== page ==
In a series on technology in lyrics, Alexis Madrigal reads into James Brown's "It's a Man's, Man's Man's World":

What's fascinating here is the contrast between two versions of how society and technology interact. First, you've got the oft-repeated story of progress; cars, trains, electricity, and boats are all doing good things for us. Cars are carrying us. Trains are taking the load. Light is cast on us. And, as we hear (and know from the song title), this kind of progress -- the desire for the conquest and mastery of nature -- has historically been a very male thing. ... Then, with that tiny bit of warning, James breaks out of the control of this early verse into a soulful, screaming chorus to declare that the man's world -- the technological world, specifically -- wouldn't be nothing "without a woman or a girl."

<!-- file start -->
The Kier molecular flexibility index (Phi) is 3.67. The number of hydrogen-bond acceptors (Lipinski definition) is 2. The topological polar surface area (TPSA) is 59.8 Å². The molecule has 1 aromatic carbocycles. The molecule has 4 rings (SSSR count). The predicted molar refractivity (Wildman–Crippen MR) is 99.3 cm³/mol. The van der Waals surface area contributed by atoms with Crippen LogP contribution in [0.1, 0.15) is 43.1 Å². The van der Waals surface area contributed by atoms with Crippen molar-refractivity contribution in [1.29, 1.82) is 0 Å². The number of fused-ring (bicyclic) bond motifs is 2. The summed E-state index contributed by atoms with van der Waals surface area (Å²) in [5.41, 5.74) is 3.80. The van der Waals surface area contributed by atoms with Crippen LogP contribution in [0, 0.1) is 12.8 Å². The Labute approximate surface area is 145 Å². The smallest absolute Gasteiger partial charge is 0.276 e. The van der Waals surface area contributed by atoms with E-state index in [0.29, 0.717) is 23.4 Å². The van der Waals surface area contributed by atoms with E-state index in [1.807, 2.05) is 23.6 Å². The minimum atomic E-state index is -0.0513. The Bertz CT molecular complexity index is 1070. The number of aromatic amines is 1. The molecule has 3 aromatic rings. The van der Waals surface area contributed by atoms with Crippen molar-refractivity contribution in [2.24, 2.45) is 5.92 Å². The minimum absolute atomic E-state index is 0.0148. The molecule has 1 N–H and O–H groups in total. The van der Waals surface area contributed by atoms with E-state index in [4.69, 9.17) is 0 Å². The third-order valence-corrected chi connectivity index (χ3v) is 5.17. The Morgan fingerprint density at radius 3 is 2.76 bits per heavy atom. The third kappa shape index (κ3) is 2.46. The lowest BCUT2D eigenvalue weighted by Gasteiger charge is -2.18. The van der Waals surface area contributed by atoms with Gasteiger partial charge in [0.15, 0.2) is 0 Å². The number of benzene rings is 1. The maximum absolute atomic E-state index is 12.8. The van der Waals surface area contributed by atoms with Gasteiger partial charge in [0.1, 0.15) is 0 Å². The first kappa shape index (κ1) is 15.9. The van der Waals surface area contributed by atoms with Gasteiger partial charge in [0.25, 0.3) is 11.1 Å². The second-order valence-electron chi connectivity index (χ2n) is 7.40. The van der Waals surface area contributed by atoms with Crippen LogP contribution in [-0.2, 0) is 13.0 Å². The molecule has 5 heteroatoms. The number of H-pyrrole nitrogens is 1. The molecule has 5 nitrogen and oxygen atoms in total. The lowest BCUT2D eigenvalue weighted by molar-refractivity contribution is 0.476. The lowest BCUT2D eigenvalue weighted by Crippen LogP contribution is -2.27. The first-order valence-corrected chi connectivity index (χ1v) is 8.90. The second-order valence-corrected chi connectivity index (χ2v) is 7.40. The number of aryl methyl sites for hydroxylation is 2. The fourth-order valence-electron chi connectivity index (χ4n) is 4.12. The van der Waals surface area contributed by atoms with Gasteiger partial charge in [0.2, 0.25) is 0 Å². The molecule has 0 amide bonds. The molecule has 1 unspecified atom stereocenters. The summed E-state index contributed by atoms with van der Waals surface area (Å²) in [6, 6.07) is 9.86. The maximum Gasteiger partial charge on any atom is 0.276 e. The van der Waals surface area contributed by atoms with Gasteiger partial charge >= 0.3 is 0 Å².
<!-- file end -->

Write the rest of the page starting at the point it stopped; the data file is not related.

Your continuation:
What I love about this verse and chorus is that it posits progressive change (the electric light) will always be mashed up with human conditions (desire for love, long-standing inequality). This song is fundamentally anti-technoutopian, even as it recognizes the importance of that which tech can accomplish.

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